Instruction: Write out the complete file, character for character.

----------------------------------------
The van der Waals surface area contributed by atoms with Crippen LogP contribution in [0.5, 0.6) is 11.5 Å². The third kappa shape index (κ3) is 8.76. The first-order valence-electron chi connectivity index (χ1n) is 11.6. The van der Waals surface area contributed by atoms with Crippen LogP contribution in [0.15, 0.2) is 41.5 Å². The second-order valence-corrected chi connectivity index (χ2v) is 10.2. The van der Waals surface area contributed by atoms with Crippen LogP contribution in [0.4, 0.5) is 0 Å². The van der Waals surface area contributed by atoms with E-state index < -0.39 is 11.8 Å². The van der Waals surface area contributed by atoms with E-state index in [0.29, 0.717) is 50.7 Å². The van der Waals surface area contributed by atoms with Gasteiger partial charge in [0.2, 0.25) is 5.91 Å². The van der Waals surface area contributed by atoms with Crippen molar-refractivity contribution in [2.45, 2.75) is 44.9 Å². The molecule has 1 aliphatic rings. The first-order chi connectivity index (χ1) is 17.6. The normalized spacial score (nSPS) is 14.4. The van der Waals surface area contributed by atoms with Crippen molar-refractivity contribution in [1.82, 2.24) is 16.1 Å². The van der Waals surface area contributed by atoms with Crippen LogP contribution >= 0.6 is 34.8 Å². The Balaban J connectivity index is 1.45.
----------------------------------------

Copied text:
The van der Waals surface area contributed by atoms with Crippen LogP contribution in [0.5, 0.6) is 11.5 Å². The third kappa shape index (κ3) is 8.76. The first-order valence-electron chi connectivity index (χ1n) is 11.6. The van der Waals surface area contributed by atoms with Crippen LogP contribution in [0.15, 0.2) is 41.5 Å². The second-order valence-corrected chi connectivity index (χ2v) is 10.2. The van der Waals surface area contributed by atoms with Crippen LogP contribution in [0.4, 0.5) is 0 Å². The van der Waals surface area contributed by atoms with E-state index < -0.39 is 11.8 Å². The van der Waals surface area contributed by atoms with E-state index in [0.29, 0.717) is 50.7 Å². The van der Waals surface area contributed by atoms with Gasteiger partial charge in [0.2, 0.25) is 5.91 Å². The van der Waals surface area contributed by atoms with Crippen molar-refractivity contribution in [2.45, 2.75) is 44.9 Å². The molecule has 1 aliphatic rings. The first-order chi connectivity index (χ1) is 17.6. The normalized spacial score (nSPS) is 14.4. The van der Waals surface area contributed by atoms with Crippen molar-refractivity contribution in [1.82, 2.24) is 16.1 Å². The van der Waals surface area contributed by atoms with Crippen LogP contribution >= 0.6 is 34.8 Å². The Balaban J connectivity index is 1.45.